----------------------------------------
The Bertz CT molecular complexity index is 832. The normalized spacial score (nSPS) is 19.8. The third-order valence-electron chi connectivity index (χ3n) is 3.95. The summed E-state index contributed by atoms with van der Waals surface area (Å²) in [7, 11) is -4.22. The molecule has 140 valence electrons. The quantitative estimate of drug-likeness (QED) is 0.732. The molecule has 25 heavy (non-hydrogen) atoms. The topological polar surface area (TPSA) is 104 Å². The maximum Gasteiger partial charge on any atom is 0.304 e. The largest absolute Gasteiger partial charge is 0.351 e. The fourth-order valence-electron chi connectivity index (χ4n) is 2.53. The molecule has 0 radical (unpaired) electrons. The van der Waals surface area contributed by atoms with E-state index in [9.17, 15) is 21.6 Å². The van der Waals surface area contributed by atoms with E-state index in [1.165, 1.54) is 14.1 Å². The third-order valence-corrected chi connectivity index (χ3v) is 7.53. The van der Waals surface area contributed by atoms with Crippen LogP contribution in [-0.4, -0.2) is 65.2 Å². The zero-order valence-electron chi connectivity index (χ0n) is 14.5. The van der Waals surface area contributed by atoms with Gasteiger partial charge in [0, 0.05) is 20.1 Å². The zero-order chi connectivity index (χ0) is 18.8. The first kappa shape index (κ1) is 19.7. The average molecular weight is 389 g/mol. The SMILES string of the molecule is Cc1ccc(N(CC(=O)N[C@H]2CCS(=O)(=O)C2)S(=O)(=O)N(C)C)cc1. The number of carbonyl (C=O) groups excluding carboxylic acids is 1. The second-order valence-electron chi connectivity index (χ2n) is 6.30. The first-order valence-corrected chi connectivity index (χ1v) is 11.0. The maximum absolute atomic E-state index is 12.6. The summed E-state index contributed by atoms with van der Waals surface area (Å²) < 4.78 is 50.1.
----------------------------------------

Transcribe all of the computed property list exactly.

The Bertz CT molecular complexity index is 832. The normalized spacial score (nSPS) is 19.8. The third-order valence-electron chi connectivity index (χ3n) is 3.95. The summed E-state index contributed by atoms with van der Waals surface area (Å²) in [7, 11) is -4.22. The molecule has 140 valence electrons. The quantitative estimate of drug-likeness (QED) is 0.732. The molecule has 25 heavy (non-hydrogen) atoms. The topological polar surface area (TPSA) is 104 Å². The maximum Gasteiger partial charge on any atom is 0.304 e. The largest absolute Gasteiger partial charge is 0.351 e. The fourth-order valence-electron chi connectivity index (χ4n) is 2.53. The molecule has 0 radical (unpaired) electrons. The van der Waals surface area contributed by atoms with E-state index in [9.17, 15) is 21.6 Å². The van der Waals surface area contributed by atoms with E-state index in [1.165, 1.54) is 14.1 Å². The third-order valence-corrected chi connectivity index (χ3v) is 7.53. The van der Waals surface area contributed by atoms with Crippen LogP contribution in [-0.4, -0.2) is 65.2 Å². The zero-order valence-electron chi connectivity index (χ0n) is 14.5. The van der Waals surface area contributed by atoms with Gasteiger partial charge in [0, 0.05) is 20.1 Å². The zero-order chi connectivity index (χ0) is 18.8. The first kappa shape index (κ1) is 19.7. The average molecular weight is 389 g/mol. The SMILES string of the molecule is Cc1ccc(N(CC(=O)N[C@H]2CCS(=O)(=O)C2)S(=O)(=O)N(C)C)cc1. The number of carbonyl (C=O) groups excluding carboxylic acids is 1. The second-order valence-electron chi connectivity index (χ2n) is 6.30. The first-order valence-corrected chi connectivity index (χ1v) is 11.0. The maximum absolute atomic E-state index is 12.6. The summed E-state index contributed by atoms with van der Waals surface area (Å²) < 4.78 is 50.1.